But if weight gain is becoming a problem, when the urge to eat hits you, choose something healthy. Looking for sweets? Choose fruit, low-fat yogurt, or a low-fat smoothie. Need something salty/crunchy? Reduced-fat, high-fiber crackers (e.g., Triscuits) are a great substitute for potato chips – as are kale chips, fresh kale tossed with olive oil and baked in a 250°F oven for about an hour, until crisp.
What about if you’ve finished treatment, are feeling fine, exercising, eating right – and gaining weight?
Many women taking tamoxifen as part of long-term hormone therapy swear it promotes weight gain. Oncologists are just as certain that it doesn’t. Know what? It really doesn’t matter who’s right here; the fact remains, many women taking tamoxifen gain weight.
Ditto women taking an aromatase inhibitor (AI). Those 5 to 10 years of hormone therapy can make you feel like the little boy with his finger in the dike – you’re trying to keep the weight off, but it’s just not working.
Women taking an AI have already been through menopause. And some women go through menopause while taking tamoxifen. Either way, if you’re newly menopausal, you’ll almost certainly gain weight. Not necessarily because you’re eating poorly, or not exercising enough; but simply because your metabolism has slowed down.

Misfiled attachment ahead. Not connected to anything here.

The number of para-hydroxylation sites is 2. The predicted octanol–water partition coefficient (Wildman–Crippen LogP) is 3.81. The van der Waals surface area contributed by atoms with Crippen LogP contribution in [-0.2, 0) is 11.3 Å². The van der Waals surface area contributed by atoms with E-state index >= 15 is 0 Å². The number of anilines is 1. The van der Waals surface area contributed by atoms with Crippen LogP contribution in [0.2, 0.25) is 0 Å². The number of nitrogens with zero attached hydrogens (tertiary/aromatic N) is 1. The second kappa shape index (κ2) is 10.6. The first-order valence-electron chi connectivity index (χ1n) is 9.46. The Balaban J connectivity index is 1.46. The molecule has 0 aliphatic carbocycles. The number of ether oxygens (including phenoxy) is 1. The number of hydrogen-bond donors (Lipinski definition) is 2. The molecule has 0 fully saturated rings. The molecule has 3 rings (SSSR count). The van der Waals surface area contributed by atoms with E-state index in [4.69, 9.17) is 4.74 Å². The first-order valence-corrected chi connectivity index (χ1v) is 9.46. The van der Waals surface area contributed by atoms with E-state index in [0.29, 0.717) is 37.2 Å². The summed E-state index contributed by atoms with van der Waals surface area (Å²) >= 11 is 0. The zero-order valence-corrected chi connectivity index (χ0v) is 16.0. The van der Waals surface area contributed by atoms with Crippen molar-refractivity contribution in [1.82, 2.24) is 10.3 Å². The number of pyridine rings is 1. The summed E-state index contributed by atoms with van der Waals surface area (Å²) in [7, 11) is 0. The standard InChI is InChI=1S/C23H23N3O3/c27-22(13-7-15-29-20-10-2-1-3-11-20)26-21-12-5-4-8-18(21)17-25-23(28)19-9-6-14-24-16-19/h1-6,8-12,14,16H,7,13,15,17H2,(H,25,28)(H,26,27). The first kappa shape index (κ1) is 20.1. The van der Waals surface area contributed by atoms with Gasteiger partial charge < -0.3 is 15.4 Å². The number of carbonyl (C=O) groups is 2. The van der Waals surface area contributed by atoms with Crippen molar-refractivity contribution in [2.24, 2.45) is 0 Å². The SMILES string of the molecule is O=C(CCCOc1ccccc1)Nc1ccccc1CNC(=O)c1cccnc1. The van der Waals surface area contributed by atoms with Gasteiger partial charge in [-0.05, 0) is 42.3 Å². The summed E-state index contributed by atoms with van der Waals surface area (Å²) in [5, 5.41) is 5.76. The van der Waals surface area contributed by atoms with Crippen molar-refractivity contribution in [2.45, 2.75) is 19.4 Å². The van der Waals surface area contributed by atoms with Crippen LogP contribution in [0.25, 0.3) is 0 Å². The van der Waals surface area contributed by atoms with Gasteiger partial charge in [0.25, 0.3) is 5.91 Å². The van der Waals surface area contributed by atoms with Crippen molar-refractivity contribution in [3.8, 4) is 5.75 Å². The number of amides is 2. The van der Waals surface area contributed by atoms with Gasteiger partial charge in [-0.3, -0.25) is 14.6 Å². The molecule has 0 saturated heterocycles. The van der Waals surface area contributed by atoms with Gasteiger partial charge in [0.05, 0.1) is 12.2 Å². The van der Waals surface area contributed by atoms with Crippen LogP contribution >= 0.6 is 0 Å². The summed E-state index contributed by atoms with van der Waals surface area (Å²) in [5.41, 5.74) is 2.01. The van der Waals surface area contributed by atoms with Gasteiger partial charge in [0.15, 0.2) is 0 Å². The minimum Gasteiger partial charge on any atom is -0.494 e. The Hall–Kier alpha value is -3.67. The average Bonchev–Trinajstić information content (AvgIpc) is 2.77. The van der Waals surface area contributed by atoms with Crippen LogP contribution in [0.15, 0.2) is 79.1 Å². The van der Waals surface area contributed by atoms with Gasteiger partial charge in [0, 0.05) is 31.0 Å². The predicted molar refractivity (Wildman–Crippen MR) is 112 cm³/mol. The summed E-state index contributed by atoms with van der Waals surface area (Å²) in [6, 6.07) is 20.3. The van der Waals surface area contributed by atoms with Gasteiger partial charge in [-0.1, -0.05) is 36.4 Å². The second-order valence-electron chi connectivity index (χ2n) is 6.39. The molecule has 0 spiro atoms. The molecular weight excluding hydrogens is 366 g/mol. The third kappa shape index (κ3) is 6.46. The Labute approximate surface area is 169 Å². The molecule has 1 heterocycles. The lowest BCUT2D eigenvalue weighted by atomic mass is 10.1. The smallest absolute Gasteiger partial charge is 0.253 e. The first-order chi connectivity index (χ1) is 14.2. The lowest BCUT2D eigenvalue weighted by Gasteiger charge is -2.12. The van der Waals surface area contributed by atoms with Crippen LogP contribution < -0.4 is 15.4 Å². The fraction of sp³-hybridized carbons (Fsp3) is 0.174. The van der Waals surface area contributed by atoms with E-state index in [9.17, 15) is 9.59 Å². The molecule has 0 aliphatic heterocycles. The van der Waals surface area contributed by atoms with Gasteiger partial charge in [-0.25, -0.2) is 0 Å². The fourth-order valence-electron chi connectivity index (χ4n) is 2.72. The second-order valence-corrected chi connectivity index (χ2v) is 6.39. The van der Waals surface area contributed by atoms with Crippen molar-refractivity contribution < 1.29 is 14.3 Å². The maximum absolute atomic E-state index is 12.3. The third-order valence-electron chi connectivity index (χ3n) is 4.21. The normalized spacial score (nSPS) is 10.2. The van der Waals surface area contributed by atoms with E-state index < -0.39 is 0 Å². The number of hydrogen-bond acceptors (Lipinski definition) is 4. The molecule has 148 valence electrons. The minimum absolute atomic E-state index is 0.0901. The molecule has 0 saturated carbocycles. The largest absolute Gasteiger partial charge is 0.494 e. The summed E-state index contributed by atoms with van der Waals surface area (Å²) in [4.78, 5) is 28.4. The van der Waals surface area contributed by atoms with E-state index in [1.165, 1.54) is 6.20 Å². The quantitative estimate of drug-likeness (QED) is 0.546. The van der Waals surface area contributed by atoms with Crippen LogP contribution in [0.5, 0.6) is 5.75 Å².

The calories in/calories out equation that worked just fine prior to menopause won’t work anymore. Discouraging though it is, you have to consume fewer calories – and burn more – than you used to. That means eating less, exercising more.
Hey, no one said this was going to be easy. Sometimes the truth hurts.
I found myself at a turning point midway through my AI treatment. I’d gained 20 pounds, hated the way I looked, didn’t feel like exercising more, and was reluctant to eat less.
So I had a heart-to-heart with myself. Would I rather be overweight, with the physical discomfort and emotional anxiety that brings? Or was I willing to make a change: to challenge myself to eat less and exercise more?
I dragged myself, kicking and screaming, to the “eat less/exercise more” side. Went on the South Beach diet – and lost 5 pounds. Then, more slowly, another 5. Then another 3 pounds.
I never did lose those 20 pounds, but eventually lost about 15; and have maintained my weight, more or less, ever since.
Yes, it’s still a constant challenge. Just last week, I had to put the remaining Easter candy up high in the back of the cupboard, so I couldn’t easily grab it. But I have no desire to go backwards – to regain that cancer treatment weight.
My hair’s grown back, and the hot flashes have disappeared; aside from the usual aches and pains of aging, I’m back to myself. And I intend to stay there; weight gain, with its built-in reminder of cancer, is one thing I’ll avoid – no matter how much mental and physical effort it takes.
Are you ready to lose those cancer pounds? May is a wonderful month for getting outside: for taking brisk walks, for browsing farmers’ markets for wonderful fresh vegetables and berries. Take advantage of the season. Before you know it, your new food and exercise regimen will have become a habit. A good one.